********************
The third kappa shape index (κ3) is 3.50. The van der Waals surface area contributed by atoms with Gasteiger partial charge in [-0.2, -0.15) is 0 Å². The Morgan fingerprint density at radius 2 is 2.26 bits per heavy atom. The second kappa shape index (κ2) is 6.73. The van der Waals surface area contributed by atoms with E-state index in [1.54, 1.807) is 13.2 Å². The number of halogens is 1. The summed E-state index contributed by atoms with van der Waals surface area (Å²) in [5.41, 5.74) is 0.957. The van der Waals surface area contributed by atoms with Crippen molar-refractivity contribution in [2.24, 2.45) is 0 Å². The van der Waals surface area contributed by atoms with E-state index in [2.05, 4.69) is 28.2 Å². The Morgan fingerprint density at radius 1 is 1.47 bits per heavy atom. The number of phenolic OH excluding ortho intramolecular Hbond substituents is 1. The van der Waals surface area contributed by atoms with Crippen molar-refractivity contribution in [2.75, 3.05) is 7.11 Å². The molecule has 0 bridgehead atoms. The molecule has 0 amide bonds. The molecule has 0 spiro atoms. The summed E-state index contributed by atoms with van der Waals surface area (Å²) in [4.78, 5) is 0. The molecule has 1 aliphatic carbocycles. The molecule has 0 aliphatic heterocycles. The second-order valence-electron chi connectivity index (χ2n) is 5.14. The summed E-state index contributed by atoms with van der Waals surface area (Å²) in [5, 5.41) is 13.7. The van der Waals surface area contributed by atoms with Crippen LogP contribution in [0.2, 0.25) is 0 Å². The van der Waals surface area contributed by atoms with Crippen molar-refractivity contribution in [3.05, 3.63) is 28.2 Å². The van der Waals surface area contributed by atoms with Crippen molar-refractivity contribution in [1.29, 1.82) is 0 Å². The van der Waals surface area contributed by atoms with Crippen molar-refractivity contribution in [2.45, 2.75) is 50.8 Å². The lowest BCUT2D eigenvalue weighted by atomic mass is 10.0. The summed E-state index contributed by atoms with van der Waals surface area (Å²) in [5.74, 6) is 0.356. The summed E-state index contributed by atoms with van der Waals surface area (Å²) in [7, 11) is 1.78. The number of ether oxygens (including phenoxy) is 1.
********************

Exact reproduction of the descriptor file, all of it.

The third kappa shape index (κ3) is 3.50. The van der Waals surface area contributed by atoms with Gasteiger partial charge in [-0.2, -0.15) is 0 Å². The Morgan fingerprint density at radius 2 is 2.26 bits per heavy atom. The second kappa shape index (κ2) is 6.73. The van der Waals surface area contributed by atoms with E-state index in [1.54, 1.807) is 13.2 Å². The number of halogens is 1. The summed E-state index contributed by atoms with van der Waals surface area (Å²) in [5.41, 5.74) is 0.957. The van der Waals surface area contributed by atoms with Crippen molar-refractivity contribution in [2.24, 2.45) is 0 Å². The van der Waals surface area contributed by atoms with E-state index in [2.05, 4.69) is 28.2 Å². The Morgan fingerprint density at radius 1 is 1.47 bits per heavy atom. The number of phenolic OH excluding ortho intramolecular Hbond substituents is 1. The van der Waals surface area contributed by atoms with Crippen molar-refractivity contribution in [2.75, 3.05) is 7.11 Å². The molecule has 0 bridgehead atoms. The molecule has 0 amide bonds. The molecule has 0 spiro atoms. The summed E-state index contributed by atoms with van der Waals surface area (Å²) in [4.78, 5) is 0. The molecule has 1 aliphatic carbocycles. The molecule has 0 aliphatic heterocycles. The second-order valence-electron chi connectivity index (χ2n) is 5.14. The summed E-state index contributed by atoms with van der Waals surface area (Å²) in [5, 5.41) is 13.7. The van der Waals surface area contributed by atoms with Crippen LogP contribution in [0.2, 0.25) is 0 Å². The van der Waals surface area contributed by atoms with Crippen molar-refractivity contribution in [3.05, 3.63) is 28.2 Å². The van der Waals surface area contributed by atoms with Crippen molar-refractivity contribution in [1.29, 1.82) is 0 Å². The van der Waals surface area contributed by atoms with Crippen molar-refractivity contribution in [2.45, 2.75) is 50.8 Å². The lowest BCUT2D eigenvalue weighted by atomic mass is 10.0. The summed E-state index contributed by atoms with van der Waals surface area (Å²) in [5.74, 6) is 0.356. The summed E-state index contributed by atoms with van der Waals surface area (Å²) in [7, 11) is 1.78. The number of ether oxygens (including phenoxy) is 1.